But, says one, “Surely the Gospel does in some degree remove the greatness of our sin? Does it not soften the punishment of sin?” Ah! no.

    Moses says, “The soul that sinneth, it shall die;” and his sermon is dread and terrible. He sits down. And now comes Jesus Christ, the man of a loving countenance. What says He with regard to the punishment of sin?

    Our Lord Jesus Christ was all love, but He was all honesty too. “Never man spake like this man,” when He came to speak of the punishment of the lost. What other prophet was the author of such dread expressions as these? — “He shall burn up the chaff with unquenchable fire” — These shall go away into everlasting punishment;” or these — “Where their worm dieth not, and their fire is not quenched.” Stand at the feet of Jesus when He tells you of the punishment of sin, and the effect of iniquity, and you may tremble there far more than you would have done if Moses had been the preacher, and if Sinai had been in the background to conclude the sermon. No, the Gospel of Christ in no sense whatever helps to make sin less. The proclamation of Christ is the same as the utterance of Ezekiel of old — “The iniquity of the house of Israel and Judah is exceedingly great.”

    Our sins are great; every sin is great; but there are some that in our apprehension seem to be greater than others. There are crimes that the lip of modesty could not mention. I might go far in describing the degradation of human nature in the sins which it has invented. It is amazing how the ingenuity of man seems to have exhausted itself in inventing fresh crimes.

    Surely there is not the possibility of the invention of a new sin? But if there be, ere long man will invent it, for man seemeth exceedingly cunning, and full of wisdom in the discovery of means of destroying himself and the endeavor to injure his Maker. But there are some sins that show a diabolical extent of degraded ingenuity — some sins of which it were a shame to speak, of which it were disgraceful to think. But “The blood of Jesus Christ cleanseth from all sin.” There may be some sins of which a man cannot speak, but there is no sin which the blood of Christ cannot wash away. Blasphemy, however profane; lust, however bestial; covetousness, however far it may have gone into theft and rapine; breach of the commandments of God, however much of riot it may have run, all these may be pardoned and washed away through the blood of Jesus Christ. In all the long list of human sins, though that be long as time, there standeth but one sin that is unpardonable, and that one no sinner has committed if he feels within himself a longing for mercy; for that sin once committed, the soul becomes hardened, dead, and seared, and never desireth afterwards to find peace with God. I therefore declare to thee, Oh trembling sinner, that however great thine iniquity may be, whatever sin thou mayest have committed in all the list of guilt, however far thou mayest have exceeded all thy fellow-creatures, though thou mayest have distanced the Pauls and Magdalenes and everyone of the most heinous culprits in the black race of sin, yet the blood of Christ is able now to wash thy sin away.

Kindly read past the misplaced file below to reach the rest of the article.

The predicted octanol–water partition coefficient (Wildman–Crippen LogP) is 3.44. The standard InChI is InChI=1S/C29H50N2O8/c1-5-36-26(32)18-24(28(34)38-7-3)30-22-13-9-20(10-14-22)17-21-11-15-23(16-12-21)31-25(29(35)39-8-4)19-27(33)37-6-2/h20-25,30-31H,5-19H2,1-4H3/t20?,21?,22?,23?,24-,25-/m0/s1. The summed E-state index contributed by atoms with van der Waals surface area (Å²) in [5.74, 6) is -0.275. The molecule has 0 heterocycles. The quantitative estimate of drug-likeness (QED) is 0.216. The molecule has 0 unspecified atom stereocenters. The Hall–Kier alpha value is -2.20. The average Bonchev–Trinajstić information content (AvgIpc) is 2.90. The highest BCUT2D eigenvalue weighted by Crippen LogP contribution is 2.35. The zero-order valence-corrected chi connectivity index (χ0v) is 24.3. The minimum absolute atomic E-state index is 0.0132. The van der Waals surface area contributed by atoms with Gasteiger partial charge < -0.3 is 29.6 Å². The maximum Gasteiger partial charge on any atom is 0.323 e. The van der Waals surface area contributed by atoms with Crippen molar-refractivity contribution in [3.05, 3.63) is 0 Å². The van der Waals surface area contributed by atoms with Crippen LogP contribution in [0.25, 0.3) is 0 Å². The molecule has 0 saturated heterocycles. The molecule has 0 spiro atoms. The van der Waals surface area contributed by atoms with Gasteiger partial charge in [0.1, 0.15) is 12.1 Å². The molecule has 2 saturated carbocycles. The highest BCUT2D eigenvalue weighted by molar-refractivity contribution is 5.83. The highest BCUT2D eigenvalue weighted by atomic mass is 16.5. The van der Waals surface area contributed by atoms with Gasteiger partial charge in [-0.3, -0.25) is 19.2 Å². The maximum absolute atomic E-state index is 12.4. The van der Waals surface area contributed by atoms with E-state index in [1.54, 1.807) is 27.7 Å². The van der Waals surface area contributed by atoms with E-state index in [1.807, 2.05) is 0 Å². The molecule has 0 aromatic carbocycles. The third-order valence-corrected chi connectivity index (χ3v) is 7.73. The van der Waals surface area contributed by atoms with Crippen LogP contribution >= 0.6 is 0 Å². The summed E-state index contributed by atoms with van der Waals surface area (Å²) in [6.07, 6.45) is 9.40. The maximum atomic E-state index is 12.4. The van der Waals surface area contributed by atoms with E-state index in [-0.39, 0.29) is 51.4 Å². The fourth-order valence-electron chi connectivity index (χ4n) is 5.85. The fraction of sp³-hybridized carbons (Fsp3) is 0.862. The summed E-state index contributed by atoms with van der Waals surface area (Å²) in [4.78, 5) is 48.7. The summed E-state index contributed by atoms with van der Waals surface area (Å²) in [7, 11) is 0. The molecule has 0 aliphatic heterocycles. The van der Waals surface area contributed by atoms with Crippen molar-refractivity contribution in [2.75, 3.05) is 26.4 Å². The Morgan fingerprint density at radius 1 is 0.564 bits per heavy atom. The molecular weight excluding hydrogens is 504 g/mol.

Mark! I speak not lightly of thy sin, it is exceedingly great; but I speak still more loftily of the blood of Christ. Great as are thy sins, the blood of Christ is greater still. Thy sins are like great mountains, but the blood of Christ is like Noah’s flood; twenty cubits upwards shall this blood prevail, and the top of the mountains of thy sin shall be covered.

    Whatever I may not be, one thing I know I am — a sinner, guilty, consciously guilty, and often miserable on account of that guilt. Well, then, the Scripture says: “This is a faithful saying, and worthy of all acceptation, that Jesus Christ came into the world to save sinners.” “And when thine eye of faith is dim, Still trust in Jesus, sink or swim; Thus, at His footstool, how the knee, And Israels God thy peace shall be. ” Let me put my entire trust in the bloody sacrifice which He offered on my behalf. No dependence will I have in my prayings, my doings, my feelings, my weepings, my preachings, my thinkings, my Bible readings, nor all that.

    I would desire to have good works, and yet in my good works I will not put a shadow of trust. “Nothing in my hands I bring, Simply to Thy cross I cling. ” And if there be any power in Christ to save I am saved; if there be an everlasting arm extended by Christ, and if that Savior who hung there was “God over all, blessed for ever,” and if His blood is still exhibited before the throne of God as the sacrifice for sin, then perish I cannot, till the throne of God shall break, and till the pillars of God’s justice shall crumble.